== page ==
Wednesday, August 28, 2013

Football Game-Day Traffic Fatalities

Over ten seasons, it appears that the overall number of local traffic fatalities is not impacted one way or the other by a pro football game happening in town.  But if you look at individual cities, there are some interesting examples at the edges.

To be clear, this is not a map of traffic fatalities vs. drivers who didn't die (that would be hard).  Nor is it a map of game-day fatalities vs. all other fatalities throughout the year (that would be unfair).  It is just a comparison of a stadium's region when the home team is in town vs when it is playing somewhere else (which is a pretty tight control group) -and the different traffic conditions that implies.
This map does not imply that a football game has anything to with any individual traffic fatality, and over the course of 80 home game-days and 80 away game-days most locations tended to be generally even (to my initial surprise, given the tens of thousands of vehicles making a dedicated pilgrimage).  But throughout ten seasons, some cities start to build up a surprisingly lopsided count.

Why? I don't know.

Because I'm comparing home game-days with away game-days, the seasonal and day-of-week variabilities in traffic risk should fall away (group A and group B happen throughout the same time of year and generally happen on the same days of the week).  The biggest variation that the data accounts for is whether 60 thousand or so people simultaneously converge in a single place and then depart.  In many cases, the number of overall game-day local traffic fatalities was too low (thankfully) to support statistical rigor in a home/away comparison.  But not for all locations.

Before I started putting the data together, my hunch was that home games would correlate to higher traffic fatalities.  That just seemed to be the intuitive notion.  I only thought of it because of a really treacherous snowy driving experience I had getting to and from a game.  But the more I thought about it, and as the results started bucking that assumption, I reconsidered.  While on one hand you have a massive migration and perhaps more traffic (an increased candidate population), on the other hand you have 60+ thousand people who are not driving for three hours and a carefully choreographed herd of comparably slow moving vehicles (which will have traffic incidents but not necessarily fatal ones) when they are driving.  Add to that local football cultures that have a strong tailgating community and you have an even longer stretch of non-driving (does tailgating save lives?).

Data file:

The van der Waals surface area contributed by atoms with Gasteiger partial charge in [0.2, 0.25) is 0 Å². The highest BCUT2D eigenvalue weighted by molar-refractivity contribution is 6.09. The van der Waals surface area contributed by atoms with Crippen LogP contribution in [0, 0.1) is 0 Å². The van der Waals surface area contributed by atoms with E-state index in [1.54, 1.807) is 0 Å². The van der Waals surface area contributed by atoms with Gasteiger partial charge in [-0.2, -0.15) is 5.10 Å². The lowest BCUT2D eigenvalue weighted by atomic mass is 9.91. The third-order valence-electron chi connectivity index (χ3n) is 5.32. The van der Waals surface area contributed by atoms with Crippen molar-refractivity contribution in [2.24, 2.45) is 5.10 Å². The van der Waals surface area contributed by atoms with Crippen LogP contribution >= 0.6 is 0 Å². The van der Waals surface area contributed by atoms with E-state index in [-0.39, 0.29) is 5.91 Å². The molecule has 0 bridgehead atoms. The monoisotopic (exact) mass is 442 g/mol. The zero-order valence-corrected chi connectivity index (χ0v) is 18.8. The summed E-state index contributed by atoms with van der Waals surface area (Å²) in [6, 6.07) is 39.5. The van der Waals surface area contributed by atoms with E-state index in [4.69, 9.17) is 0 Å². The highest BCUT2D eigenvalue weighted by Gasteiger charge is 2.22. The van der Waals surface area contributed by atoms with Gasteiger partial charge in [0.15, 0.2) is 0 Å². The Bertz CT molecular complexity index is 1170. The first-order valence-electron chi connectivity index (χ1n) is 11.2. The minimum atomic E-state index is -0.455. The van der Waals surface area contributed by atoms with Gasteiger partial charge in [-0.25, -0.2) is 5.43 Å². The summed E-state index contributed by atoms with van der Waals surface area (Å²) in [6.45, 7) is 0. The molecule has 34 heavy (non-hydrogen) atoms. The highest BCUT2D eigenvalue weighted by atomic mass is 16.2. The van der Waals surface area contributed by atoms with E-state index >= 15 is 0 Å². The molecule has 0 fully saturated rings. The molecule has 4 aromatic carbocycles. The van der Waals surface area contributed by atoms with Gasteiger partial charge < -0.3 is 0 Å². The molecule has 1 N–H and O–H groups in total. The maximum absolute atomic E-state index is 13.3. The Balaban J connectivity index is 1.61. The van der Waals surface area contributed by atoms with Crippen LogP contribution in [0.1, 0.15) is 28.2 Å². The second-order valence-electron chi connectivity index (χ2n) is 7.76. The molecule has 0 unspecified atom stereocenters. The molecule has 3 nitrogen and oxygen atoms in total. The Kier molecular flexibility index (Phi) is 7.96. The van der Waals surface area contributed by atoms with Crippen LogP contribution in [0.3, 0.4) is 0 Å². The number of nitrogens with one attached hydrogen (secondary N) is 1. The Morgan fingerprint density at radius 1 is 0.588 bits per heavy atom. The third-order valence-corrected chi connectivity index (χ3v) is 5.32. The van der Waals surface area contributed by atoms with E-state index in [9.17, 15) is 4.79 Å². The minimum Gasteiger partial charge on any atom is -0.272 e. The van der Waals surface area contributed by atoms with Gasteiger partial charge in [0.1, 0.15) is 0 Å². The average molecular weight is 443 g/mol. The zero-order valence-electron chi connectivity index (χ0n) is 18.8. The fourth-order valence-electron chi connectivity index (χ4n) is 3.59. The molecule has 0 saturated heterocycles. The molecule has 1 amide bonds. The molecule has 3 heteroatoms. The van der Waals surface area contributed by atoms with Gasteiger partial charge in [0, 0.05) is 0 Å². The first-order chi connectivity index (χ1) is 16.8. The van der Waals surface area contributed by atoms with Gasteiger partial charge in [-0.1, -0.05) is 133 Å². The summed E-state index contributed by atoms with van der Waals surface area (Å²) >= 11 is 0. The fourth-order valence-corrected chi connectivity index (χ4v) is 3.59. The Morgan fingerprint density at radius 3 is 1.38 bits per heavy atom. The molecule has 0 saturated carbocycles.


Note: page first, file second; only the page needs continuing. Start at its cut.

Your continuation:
So what accounts for some cities having a rather large proportion of home game-day incidents while others have significantly less in comparison?  This has to be a pretty complex question involving local culture (tourism footprint, tailgating culture, proximity and travel mode of attendees), the proportion of a local team's impact on the transportation infrastructure, the nature of that transportation infrastructure, and the availability of public transportation.  Even over ten seasons, do some locations' other sporting venues bias the proportions one way or another?  And who knows what else.

Where are the Bay Area, NYC, and DC teams? The nature of this map looks at an individual team's local area.  When local areas overlap with other local areas it muddles the home and away differentiation.  So they could not be considered in this map.


  • Local drive-time areas were generated by Visual Fusion at a "distance" on one hour (non-traffic) based on an underlying OpenStreetMap transportation network.  You can download these geo-amoebas directly, here (this link will prompt to download a zip file, about 280k).  Teams that had geographically significant stadium changes within the ten-season study period are accounted for (Dallas, Philly, Arizona, Detroit, Seattle). Other teams got new stadiums but they neighbored their predecessor so it didn't impact the drive-time area.
  • Historic team schedules (including home/away info) were gathered from the Pro-Football-Reference website.
  • Historic traffic fatality data was downloaded from the National Highway Transportation Safety Administration's FARS database.  Unfortunately, data for 2012 has not yet (at the time of map making) been released, so the whole 2011 football season had to be excluded because of games that occurred on Jan 1 of 2012 (to exclude only that week of football would make the number of home and away games lopsided).

This map was made in collaboration with cartographer, Josh Stevens, who tweets as @jscarto.

P.S. If you feel raw about this map, maybe because your city has what appears to be a comparably dangerous home game day, it may be just as likely that the city is especially safe on away game days.

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